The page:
How to Recruit a Diverse Workforce
A study shows that the more diverse your workforce is, the more likely your company is to gain a competitive edge over companies in the same space. (1) So the question then becomes, “how do you recruit for a diverse workforce?”
But before you get started, you also need to consider that recruiting on diversity alone isn’t a good idea either. Under laws enforced by the Equal Employment Opportunity Commission (EEOC), it’s illegal to discriminate against race, color, religion, sex, age, and many other protected characteristics. Recruiting solely on the basis of a diversity quota also puts you at risk of overlooking the most qualified candidates.
Diversity Hiring by Identifying Intrinsic Biases
A better way of approaching diversity hiring is by identifying intrinsic biases in your hiring and recruiting processes and taking steps to address them. But how? You may ask. One way is to use structured interviews.
A structured interview (also known as a standardized interview or a researcher-administered survey) is a quantitative research method commonly employed in survey research. The aim of this approach is to ensure that each interview is presented with exactly the same questions in the same order.
As much as we try to reinforce structured interviewing, sometimes biases inadvertently make it into the interview process.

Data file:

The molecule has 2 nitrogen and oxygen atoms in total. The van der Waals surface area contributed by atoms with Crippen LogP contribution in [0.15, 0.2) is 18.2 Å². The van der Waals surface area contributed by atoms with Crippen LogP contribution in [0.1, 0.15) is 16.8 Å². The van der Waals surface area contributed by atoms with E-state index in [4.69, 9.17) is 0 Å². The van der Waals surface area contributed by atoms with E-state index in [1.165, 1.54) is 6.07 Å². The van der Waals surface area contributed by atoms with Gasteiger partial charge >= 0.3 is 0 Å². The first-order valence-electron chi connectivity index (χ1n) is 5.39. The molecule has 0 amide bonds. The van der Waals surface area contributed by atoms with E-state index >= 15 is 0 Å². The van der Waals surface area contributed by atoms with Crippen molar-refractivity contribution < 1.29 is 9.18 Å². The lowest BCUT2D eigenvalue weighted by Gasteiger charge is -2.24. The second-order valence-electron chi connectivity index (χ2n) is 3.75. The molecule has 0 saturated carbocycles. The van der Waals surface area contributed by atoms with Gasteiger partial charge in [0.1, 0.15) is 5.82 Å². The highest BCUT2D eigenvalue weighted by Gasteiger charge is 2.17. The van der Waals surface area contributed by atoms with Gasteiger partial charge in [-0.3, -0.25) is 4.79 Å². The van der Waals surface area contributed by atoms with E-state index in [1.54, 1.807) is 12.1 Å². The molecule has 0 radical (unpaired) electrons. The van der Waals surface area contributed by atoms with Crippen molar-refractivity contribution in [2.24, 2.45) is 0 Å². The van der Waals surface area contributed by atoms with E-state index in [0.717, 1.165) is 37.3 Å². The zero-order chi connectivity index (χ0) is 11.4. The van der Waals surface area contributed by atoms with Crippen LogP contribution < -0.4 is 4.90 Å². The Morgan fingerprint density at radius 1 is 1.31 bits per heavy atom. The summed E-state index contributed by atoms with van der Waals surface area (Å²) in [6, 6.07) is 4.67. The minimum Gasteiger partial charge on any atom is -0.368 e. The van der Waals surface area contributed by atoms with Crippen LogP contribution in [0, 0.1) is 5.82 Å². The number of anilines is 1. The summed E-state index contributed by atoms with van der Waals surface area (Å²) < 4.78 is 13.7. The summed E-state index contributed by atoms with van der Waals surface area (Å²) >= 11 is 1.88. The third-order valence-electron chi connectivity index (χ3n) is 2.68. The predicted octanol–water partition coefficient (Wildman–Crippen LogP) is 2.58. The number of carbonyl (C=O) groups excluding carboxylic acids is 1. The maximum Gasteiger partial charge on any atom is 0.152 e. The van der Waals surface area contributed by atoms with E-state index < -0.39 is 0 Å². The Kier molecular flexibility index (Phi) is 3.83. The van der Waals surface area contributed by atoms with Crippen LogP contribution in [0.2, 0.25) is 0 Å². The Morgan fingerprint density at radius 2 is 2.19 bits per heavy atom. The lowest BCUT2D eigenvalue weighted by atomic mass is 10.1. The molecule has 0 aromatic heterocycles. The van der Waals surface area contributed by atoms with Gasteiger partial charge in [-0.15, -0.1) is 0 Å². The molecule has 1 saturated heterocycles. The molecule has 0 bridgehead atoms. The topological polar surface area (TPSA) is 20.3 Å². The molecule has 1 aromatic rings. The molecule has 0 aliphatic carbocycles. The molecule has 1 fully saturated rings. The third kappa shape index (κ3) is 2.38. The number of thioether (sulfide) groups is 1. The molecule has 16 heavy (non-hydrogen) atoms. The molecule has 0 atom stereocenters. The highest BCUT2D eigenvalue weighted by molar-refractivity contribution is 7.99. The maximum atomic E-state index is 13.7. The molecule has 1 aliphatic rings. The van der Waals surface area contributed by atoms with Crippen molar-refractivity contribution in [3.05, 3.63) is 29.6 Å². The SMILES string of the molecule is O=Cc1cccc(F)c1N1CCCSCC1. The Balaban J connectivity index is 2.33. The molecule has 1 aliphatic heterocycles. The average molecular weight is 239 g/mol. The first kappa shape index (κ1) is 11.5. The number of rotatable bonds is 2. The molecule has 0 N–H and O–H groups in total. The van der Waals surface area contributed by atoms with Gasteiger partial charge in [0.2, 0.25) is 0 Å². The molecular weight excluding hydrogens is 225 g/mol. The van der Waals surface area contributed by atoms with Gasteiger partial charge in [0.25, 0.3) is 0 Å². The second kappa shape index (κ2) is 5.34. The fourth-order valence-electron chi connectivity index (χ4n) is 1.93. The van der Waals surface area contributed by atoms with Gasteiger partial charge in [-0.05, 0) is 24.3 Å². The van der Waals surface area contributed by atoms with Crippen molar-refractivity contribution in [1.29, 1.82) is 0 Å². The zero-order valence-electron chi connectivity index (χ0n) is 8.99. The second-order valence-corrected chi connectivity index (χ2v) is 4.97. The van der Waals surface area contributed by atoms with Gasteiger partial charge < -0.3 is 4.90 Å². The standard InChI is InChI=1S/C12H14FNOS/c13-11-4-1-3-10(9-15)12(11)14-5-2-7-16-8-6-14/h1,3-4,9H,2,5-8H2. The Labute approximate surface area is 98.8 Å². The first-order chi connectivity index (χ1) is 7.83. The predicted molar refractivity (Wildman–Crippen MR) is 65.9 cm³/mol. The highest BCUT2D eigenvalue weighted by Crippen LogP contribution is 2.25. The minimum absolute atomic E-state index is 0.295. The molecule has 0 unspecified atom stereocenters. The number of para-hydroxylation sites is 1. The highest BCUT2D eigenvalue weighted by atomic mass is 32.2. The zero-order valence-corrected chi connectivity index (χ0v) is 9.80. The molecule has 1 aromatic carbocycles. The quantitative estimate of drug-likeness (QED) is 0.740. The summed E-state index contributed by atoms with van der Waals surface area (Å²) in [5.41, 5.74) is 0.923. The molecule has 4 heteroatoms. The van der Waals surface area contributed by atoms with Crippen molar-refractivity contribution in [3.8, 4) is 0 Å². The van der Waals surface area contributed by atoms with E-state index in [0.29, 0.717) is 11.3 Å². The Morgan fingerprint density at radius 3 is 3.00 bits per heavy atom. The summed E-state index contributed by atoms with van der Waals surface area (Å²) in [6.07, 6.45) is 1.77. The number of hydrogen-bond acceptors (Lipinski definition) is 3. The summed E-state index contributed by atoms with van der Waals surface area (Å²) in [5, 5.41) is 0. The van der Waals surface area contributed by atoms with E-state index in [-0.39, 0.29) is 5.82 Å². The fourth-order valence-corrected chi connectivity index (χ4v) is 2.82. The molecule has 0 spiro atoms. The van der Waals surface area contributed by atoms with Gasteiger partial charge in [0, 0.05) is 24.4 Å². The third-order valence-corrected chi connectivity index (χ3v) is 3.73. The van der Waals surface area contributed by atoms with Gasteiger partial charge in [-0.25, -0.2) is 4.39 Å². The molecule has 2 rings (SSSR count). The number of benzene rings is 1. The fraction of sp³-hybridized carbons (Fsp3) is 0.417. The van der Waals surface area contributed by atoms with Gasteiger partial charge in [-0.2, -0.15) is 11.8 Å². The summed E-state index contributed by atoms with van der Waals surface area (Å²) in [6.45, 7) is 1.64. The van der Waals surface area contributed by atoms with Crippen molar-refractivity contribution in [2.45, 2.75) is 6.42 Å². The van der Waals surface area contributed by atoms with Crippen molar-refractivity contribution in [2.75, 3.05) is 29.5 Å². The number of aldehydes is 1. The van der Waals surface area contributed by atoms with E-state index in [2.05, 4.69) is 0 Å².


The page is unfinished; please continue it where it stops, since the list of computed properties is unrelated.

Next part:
Here are a few examples and recommendations:
You might compare candidates to the role’s predecessor. This person was an exemplary employee, and during the hiring process, you use this individual as the anchor. You judge the candidate on the previous individual’s attributes, rather than their own. By using structured interviews, you follow the same predetermined, standardized questions for every candidate. Many HR tools have built-in interview tools that help you create a more standardized method for interviewing candidates.
As many as 60% of interviewers will make up their minds about a candidate within 15 minutes of meeting them. Once that decision is made, typically everything that follows confirms that initial decision. Instead of doing a proper assessment, time is spent focusing on good qualities for “yes” candidates or focusing on bad qualities for “no” candidates. Stick to asking factual questions. This will help you avoid forming opinions on information not related to the role itself.
Interviewees also have the tendency to come to the conclusion that candidates with the most information with the best option. If one job seeker proactively provides work samples and their social media profiles with their application, that’s a great sign they have desirable qualities, but it doesn’t automatically make them the best candidate out of the group. Learn more about the others before making a decision.
Before any interview, determine what exactly you want to know from the candidate that supports their suitability and fit for the role. Of course, you’ll want to hire for culture fit too, but that can always be determined in a later interview. Don’t overload yourself with information about the candidate in one sitting.